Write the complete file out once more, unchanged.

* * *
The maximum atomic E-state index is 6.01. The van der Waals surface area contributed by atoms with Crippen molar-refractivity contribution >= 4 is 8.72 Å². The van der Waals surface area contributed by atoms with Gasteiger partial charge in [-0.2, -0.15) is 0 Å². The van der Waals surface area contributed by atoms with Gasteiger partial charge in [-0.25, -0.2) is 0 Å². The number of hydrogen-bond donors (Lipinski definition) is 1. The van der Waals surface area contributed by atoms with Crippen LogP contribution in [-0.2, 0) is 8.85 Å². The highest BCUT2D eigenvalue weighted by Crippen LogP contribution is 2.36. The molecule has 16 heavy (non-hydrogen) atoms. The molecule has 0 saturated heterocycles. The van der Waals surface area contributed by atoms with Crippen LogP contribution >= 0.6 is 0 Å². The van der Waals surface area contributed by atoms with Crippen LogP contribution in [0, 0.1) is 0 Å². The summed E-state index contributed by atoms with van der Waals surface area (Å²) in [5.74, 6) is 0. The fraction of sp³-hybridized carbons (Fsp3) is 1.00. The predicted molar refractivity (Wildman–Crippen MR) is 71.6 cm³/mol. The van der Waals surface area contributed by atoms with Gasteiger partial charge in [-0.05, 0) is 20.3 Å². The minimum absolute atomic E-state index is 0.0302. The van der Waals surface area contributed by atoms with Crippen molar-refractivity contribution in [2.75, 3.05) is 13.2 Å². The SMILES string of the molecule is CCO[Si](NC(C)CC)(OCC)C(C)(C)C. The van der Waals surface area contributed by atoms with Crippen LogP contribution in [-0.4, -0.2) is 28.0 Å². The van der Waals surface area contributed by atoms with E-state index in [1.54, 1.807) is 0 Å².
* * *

The maximum atomic E-state index is 6.01. The van der Waals surface area contributed by atoms with Crippen molar-refractivity contribution >= 4 is 8.72 Å². The van der Waals surface area contributed by atoms with Gasteiger partial charge in [-0.2, -0.15) is 0 Å². The van der Waals surface area contributed by atoms with Gasteiger partial charge in [-0.25, -0.2) is 0 Å². The number of hydrogen-bond donors (Lipinski definition) is 1. The van der Waals surface area contributed by atoms with Crippen LogP contribution in [-0.2, 0) is 8.85 Å². The highest BCUT2D eigenvalue weighted by Crippen LogP contribution is 2.36. The molecule has 16 heavy (non-hydrogen) atoms. The molecule has 0 saturated heterocycles. The van der Waals surface area contributed by atoms with Crippen LogP contribution >= 0.6 is 0 Å². The van der Waals surface area contributed by atoms with Crippen LogP contribution in [0, 0.1) is 0 Å². The summed E-state index contributed by atoms with van der Waals surface area (Å²) in [5.74, 6) is 0. The fraction of sp³-hybridized carbons (Fsp3) is 1.00. The predicted molar refractivity (Wildman–Crippen MR) is 71.6 cm³/mol. The van der Waals surface area contributed by atoms with Gasteiger partial charge in [-0.05, 0) is 20.3 Å². The minimum absolute atomic E-state index is 0.0302. The van der Waals surface area contributed by atoms with Crippen molar-refractivity contribution in [2.75, 3.05) is 13.2 Å². The SMILES string of the molecule is CCO[Si](NC(C)CC)(OCC)C(C)(C)C. The van der Waals surface area contributed by atoms with Crippen LogP contribution in [-0.4, -0.2) is 28.0 Å². The van der Waals surface area contributed by atoms with E-state index in [1.54, 1.807) is 0 Å².